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Properties[change | change source]
Nitrogen is a colorless odorless gas at normal temperature. It is normally attached to another nitrogen atom, making a nitrogen molecule (N2). The bond is very strong. That is why many explosives contain nitrogen. The bond is broken when the explosive is made. When it explodes the bond forms, releasing a lot of energy.
It turns into a liquid at -195.8°C and turns into a solid at -210°C. If it is compressed, it can be turned into a liquid without making it cold.
It usually does not combine with other atoms because of its strong bond. The bond prevents it from reacting. Lithium is one of the only chemical elements that react with nitrogen without being heated. Magnesium can burn in nitrogen. Nitrogen also makes blue electric sparks. The blue color is caused by the atoms being excited. When they get normal again, they release light. When nitrogen is excited, it reacts with many things that it does not normally react with.
Compounds[change | change source]
- See also: Category:Nitrogen compounds
Many chemical compounds that are important for industrial purposes contain nitrogen ions. These include ammonia, nitric acid, nitrates and cyanides. Nitrogen comes in several oxidation states; -3, -2, -1/3, +1, +3, +4, and +5. Each of those oxidation states has its set of compounds.
Compounds in the -3 oxidation state are weak reducing agents. These include ammonia, ammonium, amide and nitrides. Amino acids and proteins contain nitrogen in this oxidation state. Hydrazine, a compound in the -2 oxidation state, is a strong reducing agent. Azides contain nitrogen in the -1/3 oxidation state. They are extremely powerful reducing agents, and most are very toxic.
Nitrous oxide contains nitrogen in the +1 oxidation state. It is used as an anesthetic. Compounds containing nitrogen in the +2 oxidation state, such as nitric oxide, are reducing agents. +3 oxidation state compounds are strong oxidizing agents and weak reducing agents. Nitrites are the most common +3 compounds. Compounds in the +4 oxidation state are strong oxidizing agents. They include nitrogen dioxide and dinitrogen tetroxide.
Compounds containing nitrogen in the +5 oxidation state are strong oxidizing agents. They are one of the more common groups of nitrogen compounds. They include nitric acid and dinitrogen pentoxide. They also include nitrates, which are used in explosives such as dynamite, nitroglycerin and trinitrotoluene.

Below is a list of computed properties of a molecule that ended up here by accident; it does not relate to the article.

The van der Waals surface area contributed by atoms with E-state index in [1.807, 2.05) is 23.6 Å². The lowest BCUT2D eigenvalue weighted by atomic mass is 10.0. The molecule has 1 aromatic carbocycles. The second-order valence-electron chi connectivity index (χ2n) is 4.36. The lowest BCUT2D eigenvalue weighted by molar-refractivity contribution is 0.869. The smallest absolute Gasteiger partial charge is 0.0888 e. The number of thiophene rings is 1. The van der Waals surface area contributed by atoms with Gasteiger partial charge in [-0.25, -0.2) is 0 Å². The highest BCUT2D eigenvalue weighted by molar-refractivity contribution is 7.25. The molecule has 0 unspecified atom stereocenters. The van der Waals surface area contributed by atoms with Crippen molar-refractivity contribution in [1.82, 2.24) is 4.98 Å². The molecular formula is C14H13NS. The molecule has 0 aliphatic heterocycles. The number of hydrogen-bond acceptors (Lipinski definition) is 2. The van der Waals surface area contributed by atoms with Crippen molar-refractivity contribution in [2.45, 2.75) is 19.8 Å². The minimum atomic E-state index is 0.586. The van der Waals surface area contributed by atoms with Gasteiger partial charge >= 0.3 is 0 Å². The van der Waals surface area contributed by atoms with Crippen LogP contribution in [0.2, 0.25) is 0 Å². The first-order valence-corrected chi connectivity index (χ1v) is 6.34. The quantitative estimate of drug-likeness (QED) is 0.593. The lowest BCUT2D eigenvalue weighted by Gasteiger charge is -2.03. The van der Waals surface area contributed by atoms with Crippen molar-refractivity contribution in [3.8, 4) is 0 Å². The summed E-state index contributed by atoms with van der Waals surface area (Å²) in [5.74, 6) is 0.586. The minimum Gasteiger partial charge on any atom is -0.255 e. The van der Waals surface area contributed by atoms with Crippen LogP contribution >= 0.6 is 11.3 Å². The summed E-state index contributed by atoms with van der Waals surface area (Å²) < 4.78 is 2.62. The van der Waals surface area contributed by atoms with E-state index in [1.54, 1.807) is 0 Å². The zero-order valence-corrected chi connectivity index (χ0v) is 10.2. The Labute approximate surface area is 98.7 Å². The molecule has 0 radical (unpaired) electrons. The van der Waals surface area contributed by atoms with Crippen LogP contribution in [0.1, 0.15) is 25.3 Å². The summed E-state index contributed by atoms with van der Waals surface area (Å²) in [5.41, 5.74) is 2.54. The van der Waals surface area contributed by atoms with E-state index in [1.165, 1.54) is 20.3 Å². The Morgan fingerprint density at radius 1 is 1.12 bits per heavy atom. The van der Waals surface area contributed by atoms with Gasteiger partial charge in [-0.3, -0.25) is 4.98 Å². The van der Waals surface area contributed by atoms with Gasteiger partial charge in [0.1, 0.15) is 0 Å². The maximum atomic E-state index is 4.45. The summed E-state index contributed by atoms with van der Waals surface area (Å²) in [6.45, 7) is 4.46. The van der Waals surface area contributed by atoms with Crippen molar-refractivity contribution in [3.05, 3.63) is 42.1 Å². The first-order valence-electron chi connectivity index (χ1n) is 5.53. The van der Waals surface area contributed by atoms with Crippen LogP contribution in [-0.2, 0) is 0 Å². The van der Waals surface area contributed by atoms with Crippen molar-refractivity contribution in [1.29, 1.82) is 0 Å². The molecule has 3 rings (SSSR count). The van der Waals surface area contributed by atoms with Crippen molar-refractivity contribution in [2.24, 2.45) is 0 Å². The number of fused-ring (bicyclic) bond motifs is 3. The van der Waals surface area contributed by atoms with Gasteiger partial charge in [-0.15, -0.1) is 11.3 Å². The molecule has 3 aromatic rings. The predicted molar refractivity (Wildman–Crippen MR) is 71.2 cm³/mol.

Occurrence and preparation[change | change source]
Air is made up of about 78% nitrogen and about 20.95% oxygen, < 1% argon, and traces of other gasses such as carbon dioxide, and water vapor, among others. It is also in a few nitrates in the ground. Ammonium minerals are rare. Nitrogen is in proteins.
Pure liquid nitrogen can be made by cooling air. The nitrogen turns into a liquid at a different temperature than the oxygen. It can also be made by heating certain chemical compounds, such as sodium azide.
Uses[change | change source]
Nitrogen is an element is used to prevent things from reacting with the oxygen in the air. It can be used to fill crisp bags and incandescent bulbs. It is also used to fill some tires. It can be used to make electric components like transistors. Liquid nitrogen can be used to freeze things.
History[change | change source]
Nitrogen was discovered by Daniel Rutherford in 1772, who called it noxious gas or fixed gas. They discovered that part of air did not burn. It was found that animals died in it. It was known as "azote". Many nitrogen compounds also contain the "azide" or "azine" letters, such as hydrazine.
In 1910, Lord Rayleigh found out that when a spark was passed through nitrogen, it made a reactive form of nitrogen. This nitrogen reacted with many metals and compounds.
Safety[change | change source]
Nitrogen is not poisonous. We can safely breathe it when it is a part of air, but we cannot breathe pure nitrogen by itself, because it does not have the oxygen that we need to live. Anyone that inhales pure nitrogen will just pass out from dehydration.
Related pages[change | change source]